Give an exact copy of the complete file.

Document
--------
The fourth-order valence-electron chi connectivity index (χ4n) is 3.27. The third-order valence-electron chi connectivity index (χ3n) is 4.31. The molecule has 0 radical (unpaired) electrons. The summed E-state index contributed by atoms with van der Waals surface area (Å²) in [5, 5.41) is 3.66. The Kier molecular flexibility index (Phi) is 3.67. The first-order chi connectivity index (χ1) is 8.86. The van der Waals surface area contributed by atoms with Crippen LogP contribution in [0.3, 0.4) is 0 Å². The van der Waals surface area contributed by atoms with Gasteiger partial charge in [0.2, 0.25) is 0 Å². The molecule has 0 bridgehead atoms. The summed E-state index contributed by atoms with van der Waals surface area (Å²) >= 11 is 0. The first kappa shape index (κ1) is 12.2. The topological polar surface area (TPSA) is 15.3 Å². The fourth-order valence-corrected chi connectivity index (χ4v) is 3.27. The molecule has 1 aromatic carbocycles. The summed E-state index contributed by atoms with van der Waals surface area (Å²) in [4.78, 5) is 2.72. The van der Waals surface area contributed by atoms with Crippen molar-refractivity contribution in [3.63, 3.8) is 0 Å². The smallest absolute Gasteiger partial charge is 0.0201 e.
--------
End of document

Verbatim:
The fourth-order valence-electron chi connectivity index (χ4n) is 3.27. The third-order valence-electron chi connectivity index (χ3n) is 4.31. The molecule has 0 radical (unpaired) electrons. The summed E-state index contributed by atoms with van der Waals surface area (Å²) in [5, 5.41) is 3.66. The Kier molecular flexibility index (Phi) is 3.67. The first-order chi connectivity index (χ1) is 8.86. The van der Waals surface area contributed by atoms with Crippen LogP contribution in [0.3, 0.4) is 0 Å². The van der Waals surface area contributed by atoms with Gasteiger partial charge in [0.2, 0.25) is 0 Å². The molecule has 0 bridgehead atoms. The summed E-state index contributed by atoms with van der Waals surface area (Å²) >= 11 is 0. The first kappa shape index (κ1) is 12.2. The topological polar surface area (TPSA) is 15.3 Å². The fourth-order valence-corrected chi connectivity index (χ4v) is 3.27. The molecule has 1 aromatic carbocycles. The summed E-state index contributed by atoms with van der Waals surface area (Å²) in [4.78, 5) is 2.72. The van der Waals surface area contributed by atoms with Crippen molar-refractivity contribution in [3.63, 3.8) is 0 Å². The smallest absolute Gasteiger partial charge is 0.0201 e.